We couldn’t have described the reasons for becoming a CSA member better… thank you Chantelle and Chris!
“Ten reasons why we continue to subscribe to School Farm CSA”
It’s our third year of being School Farm CSA members, so it feels like a good time to reflect on what it’s been like for us:
1. Excellent value for money: It works out at around £15 per week for a largish box of fresh organic produce. It is possible to pay in instalments at no extra cost. A share fed our family of three hungry people with some to spare and would have stretched to four. We supplement with a sack of potatoes, a few mushrooms (these are not supplied by the CSA) and some fruit every now and then.
2. Ultra fresh, ultra local, good quality: In our experience the produce keeps well, and lasts longer than some of the veg we have bought in the shops. Veg is usually picked on the day of collection and it only has to travel from the farm in Dartington. Less food thrown away, fewer food miles and no more bendy carrots! Occasionally a little ‘ugly’ veg is included but that’s fine with us as it tastes the same and cuts food waste. The carrot shaped like a thingy caused much merriment.
3. Reliable: With every year that passes we feel even more confident that the CSA will feed us well! The first year we were members, we felt as though we were taking a bit of a gamble as the weather was terrible over the summer but we told ourselves that it would be okay, the farm is well run by qualified and well trained horticulturalists…and sure enough, every week our box was stuffed with a decent quantity and variety of fruit and veg. In contrast, the following summer was long and hot, and School Farm CSA again supplied us with abundant amounts and a good variety of decent produce. Who knows what the weather will bring for the 2016 growing season, but I’m confident that the veg boxes will be good.
4. Good variety and flavour: The farm grows varieties that are bred for flavour, some that are heirloom and some that are not available in the shops. Multicoloured or stripy tomatoes with that homegrown smell and taste, and golden beetroot with beautiful patterns when you cut them open are our favourites. Since being members we have enjoyed french beans, strawberries, peas, raspberries, chard, parsnips, brussel sprouts, spinach, mange tout, lettuce, cucumber, herbs, tomatoes, cabbage, courgettes, pumpkins, butternut squash, aubergines, turnips, peppers, carrots, broad beans, dried beans, artichokes, onions, edible flowers, beetroot and runner beans.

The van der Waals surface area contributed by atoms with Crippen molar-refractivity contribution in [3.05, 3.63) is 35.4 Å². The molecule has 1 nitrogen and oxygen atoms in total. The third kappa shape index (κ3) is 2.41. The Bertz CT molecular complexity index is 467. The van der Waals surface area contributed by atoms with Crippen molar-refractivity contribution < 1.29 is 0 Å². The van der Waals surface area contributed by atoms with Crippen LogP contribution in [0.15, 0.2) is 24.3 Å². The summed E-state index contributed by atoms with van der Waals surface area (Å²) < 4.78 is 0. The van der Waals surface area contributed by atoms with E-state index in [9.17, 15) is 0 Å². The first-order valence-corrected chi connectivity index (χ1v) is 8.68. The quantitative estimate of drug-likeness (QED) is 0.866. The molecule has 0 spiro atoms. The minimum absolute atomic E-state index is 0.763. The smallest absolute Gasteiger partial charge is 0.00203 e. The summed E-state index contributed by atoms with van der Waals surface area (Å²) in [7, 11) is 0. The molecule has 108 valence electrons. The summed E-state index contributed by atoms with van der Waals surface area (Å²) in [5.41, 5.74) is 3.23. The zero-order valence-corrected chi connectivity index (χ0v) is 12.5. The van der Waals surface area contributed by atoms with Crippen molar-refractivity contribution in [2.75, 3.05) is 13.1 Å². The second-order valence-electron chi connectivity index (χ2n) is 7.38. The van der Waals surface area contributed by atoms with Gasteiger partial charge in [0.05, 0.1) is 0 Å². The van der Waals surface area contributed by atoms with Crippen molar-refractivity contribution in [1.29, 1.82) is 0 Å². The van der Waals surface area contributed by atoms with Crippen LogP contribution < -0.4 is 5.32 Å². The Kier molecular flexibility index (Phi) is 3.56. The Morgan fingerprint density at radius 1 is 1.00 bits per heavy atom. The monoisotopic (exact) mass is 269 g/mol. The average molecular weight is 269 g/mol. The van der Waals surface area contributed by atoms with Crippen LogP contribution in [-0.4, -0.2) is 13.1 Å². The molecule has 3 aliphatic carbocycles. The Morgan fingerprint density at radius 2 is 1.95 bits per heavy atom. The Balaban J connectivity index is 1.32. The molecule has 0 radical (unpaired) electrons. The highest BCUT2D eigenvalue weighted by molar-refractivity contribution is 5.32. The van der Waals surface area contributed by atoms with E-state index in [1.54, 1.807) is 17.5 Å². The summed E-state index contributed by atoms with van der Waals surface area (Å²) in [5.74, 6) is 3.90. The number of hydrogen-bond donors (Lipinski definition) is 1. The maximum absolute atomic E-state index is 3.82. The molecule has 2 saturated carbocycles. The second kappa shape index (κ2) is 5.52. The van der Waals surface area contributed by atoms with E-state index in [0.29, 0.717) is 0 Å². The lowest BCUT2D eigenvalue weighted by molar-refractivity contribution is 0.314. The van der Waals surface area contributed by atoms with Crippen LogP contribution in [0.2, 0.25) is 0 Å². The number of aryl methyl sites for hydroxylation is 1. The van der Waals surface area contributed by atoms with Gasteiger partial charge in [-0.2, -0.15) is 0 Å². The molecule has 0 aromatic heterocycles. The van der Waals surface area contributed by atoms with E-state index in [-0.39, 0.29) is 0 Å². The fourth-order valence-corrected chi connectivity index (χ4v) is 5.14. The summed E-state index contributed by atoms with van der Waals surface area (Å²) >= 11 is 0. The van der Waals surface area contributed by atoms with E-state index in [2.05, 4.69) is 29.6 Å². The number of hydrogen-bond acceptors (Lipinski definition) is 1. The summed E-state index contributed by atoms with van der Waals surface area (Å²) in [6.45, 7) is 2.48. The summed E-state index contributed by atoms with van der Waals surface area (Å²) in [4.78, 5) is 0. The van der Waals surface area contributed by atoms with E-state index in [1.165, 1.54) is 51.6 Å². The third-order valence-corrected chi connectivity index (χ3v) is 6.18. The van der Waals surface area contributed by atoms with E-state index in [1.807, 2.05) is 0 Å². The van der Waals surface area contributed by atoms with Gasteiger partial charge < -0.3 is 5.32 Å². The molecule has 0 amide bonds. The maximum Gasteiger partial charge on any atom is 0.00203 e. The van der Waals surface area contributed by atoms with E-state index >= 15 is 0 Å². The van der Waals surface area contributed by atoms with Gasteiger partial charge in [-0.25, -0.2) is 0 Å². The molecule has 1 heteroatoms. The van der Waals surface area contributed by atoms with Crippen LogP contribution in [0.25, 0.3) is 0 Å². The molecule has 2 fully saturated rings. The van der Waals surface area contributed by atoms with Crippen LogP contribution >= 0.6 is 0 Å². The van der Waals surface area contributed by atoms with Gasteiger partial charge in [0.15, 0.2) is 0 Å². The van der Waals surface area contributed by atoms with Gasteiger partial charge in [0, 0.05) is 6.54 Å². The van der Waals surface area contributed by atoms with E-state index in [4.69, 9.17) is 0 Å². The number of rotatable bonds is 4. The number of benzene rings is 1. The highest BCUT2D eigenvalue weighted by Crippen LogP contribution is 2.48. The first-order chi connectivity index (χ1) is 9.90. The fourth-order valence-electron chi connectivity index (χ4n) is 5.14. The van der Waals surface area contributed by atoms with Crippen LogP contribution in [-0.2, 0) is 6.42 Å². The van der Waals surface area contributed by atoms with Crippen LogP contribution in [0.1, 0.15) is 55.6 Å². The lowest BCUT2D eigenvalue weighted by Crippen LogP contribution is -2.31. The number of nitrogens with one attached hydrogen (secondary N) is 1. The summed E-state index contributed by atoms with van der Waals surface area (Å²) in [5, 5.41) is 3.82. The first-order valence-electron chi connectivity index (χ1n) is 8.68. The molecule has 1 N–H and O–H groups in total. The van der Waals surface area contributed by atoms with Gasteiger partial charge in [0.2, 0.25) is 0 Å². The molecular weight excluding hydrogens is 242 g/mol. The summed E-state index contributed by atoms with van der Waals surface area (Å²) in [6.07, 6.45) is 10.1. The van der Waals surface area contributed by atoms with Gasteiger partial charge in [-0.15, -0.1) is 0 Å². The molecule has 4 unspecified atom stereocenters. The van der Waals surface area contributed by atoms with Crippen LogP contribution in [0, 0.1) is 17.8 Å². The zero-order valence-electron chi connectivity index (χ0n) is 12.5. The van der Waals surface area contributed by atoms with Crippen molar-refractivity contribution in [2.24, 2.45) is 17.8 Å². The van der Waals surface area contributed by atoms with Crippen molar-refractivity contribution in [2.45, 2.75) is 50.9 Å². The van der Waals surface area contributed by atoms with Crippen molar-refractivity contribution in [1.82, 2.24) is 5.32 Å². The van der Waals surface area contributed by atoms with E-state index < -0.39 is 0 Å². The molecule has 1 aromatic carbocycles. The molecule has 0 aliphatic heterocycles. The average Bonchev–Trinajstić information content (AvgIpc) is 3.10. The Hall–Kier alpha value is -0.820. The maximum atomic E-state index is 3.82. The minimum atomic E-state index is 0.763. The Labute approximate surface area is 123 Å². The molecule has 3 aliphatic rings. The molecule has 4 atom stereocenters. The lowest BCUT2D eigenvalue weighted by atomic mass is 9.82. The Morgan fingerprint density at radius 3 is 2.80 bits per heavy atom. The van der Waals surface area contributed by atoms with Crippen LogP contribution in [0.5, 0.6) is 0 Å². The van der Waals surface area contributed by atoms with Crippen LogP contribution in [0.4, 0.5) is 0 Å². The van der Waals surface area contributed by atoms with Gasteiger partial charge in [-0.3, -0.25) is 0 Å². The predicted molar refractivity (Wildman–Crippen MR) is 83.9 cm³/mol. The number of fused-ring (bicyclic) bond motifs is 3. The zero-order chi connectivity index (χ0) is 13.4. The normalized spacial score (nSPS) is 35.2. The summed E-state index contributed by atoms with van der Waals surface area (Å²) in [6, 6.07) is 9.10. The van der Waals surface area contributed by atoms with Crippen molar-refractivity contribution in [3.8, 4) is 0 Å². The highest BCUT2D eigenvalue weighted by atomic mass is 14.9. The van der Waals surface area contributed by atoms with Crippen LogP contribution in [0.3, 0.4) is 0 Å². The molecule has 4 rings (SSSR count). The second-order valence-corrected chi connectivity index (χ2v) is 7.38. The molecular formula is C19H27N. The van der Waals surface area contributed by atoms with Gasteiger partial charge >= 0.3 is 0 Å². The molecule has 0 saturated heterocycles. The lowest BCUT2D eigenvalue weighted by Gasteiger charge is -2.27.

5. Encouragement to eat more fruit and veg: Yes, this even applies to vegetarians, carnivore husbands and fussy children! Incidentally, if there’s stuff you won’t use in your box, there is a swaps box at the collection point to allow you to exchange what you won’t eat for something that you will.
6. Be part of the CSA community: There’s no pressure either way, which I like as we each have different lives and priorities. You can get as involved with the farm (or not) as you wish, but there are regular child friendly open days to see the farm, learn how crops grow, and meet the staff,volunteers and other members. Open days usually involve cake…
7. Get out of a mealtime rut: We used to rotate the same ten or so dishes for our evening meals and it was a bit boring. Now we base the meals on what’s in our box, we have discovered new favourite meals. We have also found new ways to incorporate more veg into old favourites, saving money by padding out meat rich dishes. Totnes library has a good selection of cook books and there are loads of tried and tested recipes on the internet that we have bookmarked.
8. Support biodiversity: The biodiversity on the farm is awe inspiring and a testament to the sensitive way in which the land is managed. It’s good to have somewhere near where we live that supports wildlife, particularly with the number of habitats shrinking due to new development.
9. Support local livelihoods: School Farm CSA is run by four enterprising, hard working (and very likeable) women. A stereotype busting example for the children in your life demonstrating that young women can become successful farmers! Supporting local producers like School Farm CSA also helps support more local employment and keeps more money in our area.
10. Support training of the local workforce: There is a lot of expertise on the farm that the farmers generously pass on to others. There are opportunities for anyone (young people, unemployed, career changers, etc) to learn about horticulture at the farm through courses, apprenticeships, mentoring and volunteering. I like that the farm showcases alternative careers for young people that might want / need to stay in the area.
So here’s looking forward to the start of the 2016 harvest in June…
(By Chantelle and Chris Norton, School Farm CSA members)